Research has found that positive parenting is a skill that can be learned to help provide a better childhood, reduce maltreatment and violence, and create a healthier life and better future for children. While poor parenting has been linked to childhood adversities and life-long consequences for physical and mental well-being, positive parenting interventions have many beneficial impacts for children and youth, as well as for their relationships with their caregivers.
To protect and help children, parents and caregivers need to be equipped with the right knowledge and tools. And the Global Parenting Initiative (GPI) is doing just that by providing parents and caregivers around the world with resources that support and guide evidence-backed ways of positive parenting.
This 5-year project by the Universities of Oxford and Cape Town and supported by the Oak Foundation builds on the Parenting for Lifelong Health programme’s experience in developing and testing in-person, digital, and hybrid parenting programmes in the Global South over the past 10 years. The various resources and interventions cut across geographic and language barriers, providing access to low-resource and vulnerable settings.
With the onset of the COVID-19 pandemic, parents and caregivers faced unprecedented challenges and children were (and remain) at greater risk of violence and not reaching their full potential. More than 1.5 billion children were out of school, disrupting children’s learning, routines, and support systems. The pandemic is exacerbating the vulnerabilities of already disadvantaged and marginalised families and children.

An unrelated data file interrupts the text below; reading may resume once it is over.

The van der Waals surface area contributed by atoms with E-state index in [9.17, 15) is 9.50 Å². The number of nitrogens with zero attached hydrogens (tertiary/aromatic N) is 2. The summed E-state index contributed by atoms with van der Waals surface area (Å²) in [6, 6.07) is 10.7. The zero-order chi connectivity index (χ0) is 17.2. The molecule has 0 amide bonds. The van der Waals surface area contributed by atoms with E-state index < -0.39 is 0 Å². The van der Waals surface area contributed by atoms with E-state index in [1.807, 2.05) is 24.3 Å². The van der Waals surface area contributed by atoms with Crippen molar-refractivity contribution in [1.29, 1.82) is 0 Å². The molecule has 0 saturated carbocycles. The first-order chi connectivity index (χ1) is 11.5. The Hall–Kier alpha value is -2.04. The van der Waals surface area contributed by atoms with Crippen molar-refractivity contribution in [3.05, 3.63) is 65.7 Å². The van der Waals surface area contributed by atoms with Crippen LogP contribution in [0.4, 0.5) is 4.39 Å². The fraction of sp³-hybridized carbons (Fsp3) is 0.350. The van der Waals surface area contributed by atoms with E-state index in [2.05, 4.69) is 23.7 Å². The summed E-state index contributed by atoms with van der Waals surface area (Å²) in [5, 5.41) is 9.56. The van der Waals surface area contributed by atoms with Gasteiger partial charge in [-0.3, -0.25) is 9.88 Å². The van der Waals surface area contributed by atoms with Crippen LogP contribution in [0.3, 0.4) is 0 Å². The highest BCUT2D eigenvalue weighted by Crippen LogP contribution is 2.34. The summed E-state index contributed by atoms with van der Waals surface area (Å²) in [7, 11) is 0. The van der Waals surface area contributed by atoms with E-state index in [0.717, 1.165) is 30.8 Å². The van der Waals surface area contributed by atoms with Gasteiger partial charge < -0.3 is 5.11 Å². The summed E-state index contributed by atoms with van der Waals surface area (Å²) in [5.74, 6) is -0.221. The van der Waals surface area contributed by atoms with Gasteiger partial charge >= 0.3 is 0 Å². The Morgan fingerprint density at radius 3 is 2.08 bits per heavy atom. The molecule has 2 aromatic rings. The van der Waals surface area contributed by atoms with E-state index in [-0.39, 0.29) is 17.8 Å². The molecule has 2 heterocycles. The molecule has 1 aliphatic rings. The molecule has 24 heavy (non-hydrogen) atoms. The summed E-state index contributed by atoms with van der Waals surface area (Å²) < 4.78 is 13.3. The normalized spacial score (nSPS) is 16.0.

Recognising the urgent and clear need for a rapid and timely responses to support caregivers, Parenting for Lifelong Health produced a suite of evidence-based playful parenting resources. Programmes have been developed and rigorously tested through a collaboration between WHO, Stellenbosch University and the University of Cape Town in South Africa, the universities of Oxford, Bangor, and Reading in the United Kingdom, and UNICEF. The resources focus on building positive parent-child relationships and reducing violence against children by learning through play, reinforcing positive and managing difficult behaviours, creating structure and routines, talking about COVID-19, keeping children safe online, and reducing stress and conflict.
Reaching 197.9 million parents in 189 countries
To make sure these resources are available around the world and accessible in low-resource settings, they are made open-source, non-commercial, and available in 100 different languages. Today, the COVID-19 parenting tips created for PLH have reached 197.9 million parents in 189 countries. Tools such as online parenting support groups for parents, consultations with trained facilitators, mobile apps, and impact studies on the effectiveness of the COVID-19 parenting tips have been produced via PLH.
Being implemented from January 2022 to December 2026, the Global Parenting Initiative (GPI) will aim to scale-up action and innovate to prevent physical, sexual and emotional violence against children; and improve playful parenting and child development outcomes. Efforts will be made to:
- Facilitate shared learning exchanges and individual and institutional empowerment in the Global South
- Support advocacy for policy impact on country, regional, and global levels
- Enable scale-up of playful parenting support in government, NGO, and private sector systems.
This marks another important step towards providing access to free, evidence-based parenting support to every parent, everywhere, so that caregivers are equipped with the knowledge and tools to protect their children from violence and abuse.
Photo credit: © UNICEF/UN0361920/Arcos